Study Promotes Construction With Wood Over Steel and Concrete to Reduce Emissions

construction with woodA new study from Yale University and the University of Washington suggests that returning to widespread construction with wood will significantly reduce carbon dioxide emissions and fossil fuel consumption around the world.

Once the most commonly used material for building homes and commercial structures, wood has gradually moved to a lesser role in favor of concrete and steel. Concerns over sustainability and forest biodiversity have also restricted the use of wood. Now, however, evidence indicates that putting wood to increased use in constructing buildings and bridges will have a positive environmental effect.

Researchers Nedal T. Nassar of the Yale School of Forestry and Environmental Studies and Bruce R. Lippke and James B. McCarter of the University of Washington make this claim in their paper, “Carbon Fossil Fuel, and Biodiversity Mitigation with Woods and Forests,” published in the Journal of Sustainable Forestry.

The researchers presented evidence that sustainable management of forest and wood resources will retain an acceptable level of tree-based carbon storage ability while also maintaining forest biodiversity.

Over the course of a year, wood growth amounts to 17 billion cubic meters, the researchers found. The annual global harvest of wood amounts to 20 percent of that, some 3.4 billion cubic meters. Increasing total wood harvests to 34 percent or more of annual wood growth would have substantial positive results, such as:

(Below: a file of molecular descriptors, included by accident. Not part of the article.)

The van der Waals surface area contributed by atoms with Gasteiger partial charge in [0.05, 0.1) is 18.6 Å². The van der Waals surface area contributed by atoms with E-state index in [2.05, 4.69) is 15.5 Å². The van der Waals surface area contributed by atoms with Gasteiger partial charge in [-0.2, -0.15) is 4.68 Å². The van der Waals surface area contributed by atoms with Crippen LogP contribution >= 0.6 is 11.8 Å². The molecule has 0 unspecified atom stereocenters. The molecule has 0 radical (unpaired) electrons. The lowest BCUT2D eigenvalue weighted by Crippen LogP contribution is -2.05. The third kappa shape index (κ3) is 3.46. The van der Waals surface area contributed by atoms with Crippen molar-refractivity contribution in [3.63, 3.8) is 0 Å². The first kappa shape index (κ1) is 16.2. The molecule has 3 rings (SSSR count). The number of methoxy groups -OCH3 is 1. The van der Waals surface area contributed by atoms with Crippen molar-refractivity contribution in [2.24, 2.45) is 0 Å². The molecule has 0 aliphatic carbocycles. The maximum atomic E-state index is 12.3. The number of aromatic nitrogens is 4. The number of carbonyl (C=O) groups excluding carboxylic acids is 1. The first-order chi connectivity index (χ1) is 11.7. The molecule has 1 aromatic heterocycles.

• Decrease of global CO2 emissions related to steel and concrete by more than 30 percent.
  • Reduction of fossil fuel usage by 12 to 19 percent.
  • Decreased chance of massive wildfires that destroy large tracts of forest resources.
  • Better combinations of forest habitats, in both reserved and nonreserved areas, that will boost biodiversity around the world.

The researchers applied scenarios that included using wood as an energy source, eliminating wood harvests in some forests, and using wood more frequently in the construction industry.

Construction Monitor is the construction industry’s premier source of building permit data and construction information from projects throughout the country. Contact us today for more information.

Image via

Leave a Comment

Your email address will not be published. Required fields are marked *